Every time we
switch on machinery, lighting or turn up the thermostat we use energy.
Whatever kind of fuel we use (whether we burn it directly or indirectly),
when electricity is generated, we are releasing greenhouse gases,
including carbon dioxide (CO2), into the atmosphere, contributing
to climate change.
It is now widely
accepted that climate change is the most serious environmental threat
to our planet. Left unchecked, it will have profound effect on weather
patterns globally. Recent research suggests that in Scotland there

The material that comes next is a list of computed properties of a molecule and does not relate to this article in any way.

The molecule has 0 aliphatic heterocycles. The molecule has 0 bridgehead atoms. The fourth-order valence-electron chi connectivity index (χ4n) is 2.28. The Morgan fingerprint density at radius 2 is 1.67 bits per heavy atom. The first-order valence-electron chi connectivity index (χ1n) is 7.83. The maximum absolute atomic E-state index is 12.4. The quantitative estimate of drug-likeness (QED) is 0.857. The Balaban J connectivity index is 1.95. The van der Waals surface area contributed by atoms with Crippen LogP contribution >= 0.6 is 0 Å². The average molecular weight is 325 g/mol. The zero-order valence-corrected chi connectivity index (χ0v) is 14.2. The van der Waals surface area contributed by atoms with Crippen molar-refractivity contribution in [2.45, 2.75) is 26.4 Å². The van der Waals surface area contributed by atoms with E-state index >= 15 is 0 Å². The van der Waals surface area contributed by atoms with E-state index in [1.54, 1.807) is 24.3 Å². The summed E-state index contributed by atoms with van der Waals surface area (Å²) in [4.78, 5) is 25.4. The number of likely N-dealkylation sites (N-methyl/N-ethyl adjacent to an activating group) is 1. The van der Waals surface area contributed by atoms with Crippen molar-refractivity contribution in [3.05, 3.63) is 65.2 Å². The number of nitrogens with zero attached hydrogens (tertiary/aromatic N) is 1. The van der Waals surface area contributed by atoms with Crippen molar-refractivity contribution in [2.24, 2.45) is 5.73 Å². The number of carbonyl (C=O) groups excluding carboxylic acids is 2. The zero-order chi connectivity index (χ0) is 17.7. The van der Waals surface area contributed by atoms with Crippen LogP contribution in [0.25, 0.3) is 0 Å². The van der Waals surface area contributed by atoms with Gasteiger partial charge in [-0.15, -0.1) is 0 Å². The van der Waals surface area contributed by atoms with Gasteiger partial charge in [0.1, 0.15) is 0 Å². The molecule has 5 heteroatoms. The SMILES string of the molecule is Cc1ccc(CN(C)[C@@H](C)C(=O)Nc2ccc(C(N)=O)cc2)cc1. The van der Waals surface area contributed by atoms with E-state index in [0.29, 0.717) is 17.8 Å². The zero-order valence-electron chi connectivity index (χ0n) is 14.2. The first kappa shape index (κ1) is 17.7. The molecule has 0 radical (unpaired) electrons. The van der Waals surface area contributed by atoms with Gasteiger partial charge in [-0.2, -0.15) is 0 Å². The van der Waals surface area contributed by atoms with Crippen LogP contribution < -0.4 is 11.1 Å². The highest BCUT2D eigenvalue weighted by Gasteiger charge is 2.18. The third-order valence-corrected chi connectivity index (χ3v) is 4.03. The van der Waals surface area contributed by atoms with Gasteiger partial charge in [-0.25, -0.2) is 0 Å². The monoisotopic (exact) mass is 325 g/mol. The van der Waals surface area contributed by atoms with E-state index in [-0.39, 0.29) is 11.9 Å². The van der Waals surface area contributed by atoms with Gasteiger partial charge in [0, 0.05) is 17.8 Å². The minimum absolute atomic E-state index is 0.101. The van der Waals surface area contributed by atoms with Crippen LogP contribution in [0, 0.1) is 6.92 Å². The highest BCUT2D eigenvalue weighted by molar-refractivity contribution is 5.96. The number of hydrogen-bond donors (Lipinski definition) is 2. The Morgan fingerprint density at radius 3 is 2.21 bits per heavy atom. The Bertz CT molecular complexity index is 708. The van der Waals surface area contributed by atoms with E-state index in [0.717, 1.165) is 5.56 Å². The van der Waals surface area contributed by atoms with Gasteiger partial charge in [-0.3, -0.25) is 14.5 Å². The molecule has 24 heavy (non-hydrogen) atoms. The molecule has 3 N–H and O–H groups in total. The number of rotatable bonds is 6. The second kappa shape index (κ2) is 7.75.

- more severe
may increase by up to 50% in the west
- storms, floods
and gales are likely to be more common
will impact on golf. Traditional links courses are already experiencing
problems of coastal erosion, while the general change in weather
patterns may affect golf courses in terms of different prevalence
of turfgrass pests and diseases, seasonality of play, changes required
to drainage and irrigation systems, pricing of energy and fuel supplies,
as well as less predictable revenue streams from tourism and events.
change policy is being tackled at government and international levels,
everyone should recognise that it will affect their lives; how they
live, work and play, and that there is something they can do, by
taking some personal responsibility for energy conservation. Individual
efforts may seem trivial in the big picture but collectively they
add up - for example, over a quarter of the CO2 produced in the
UK comes from domestic energy use alone.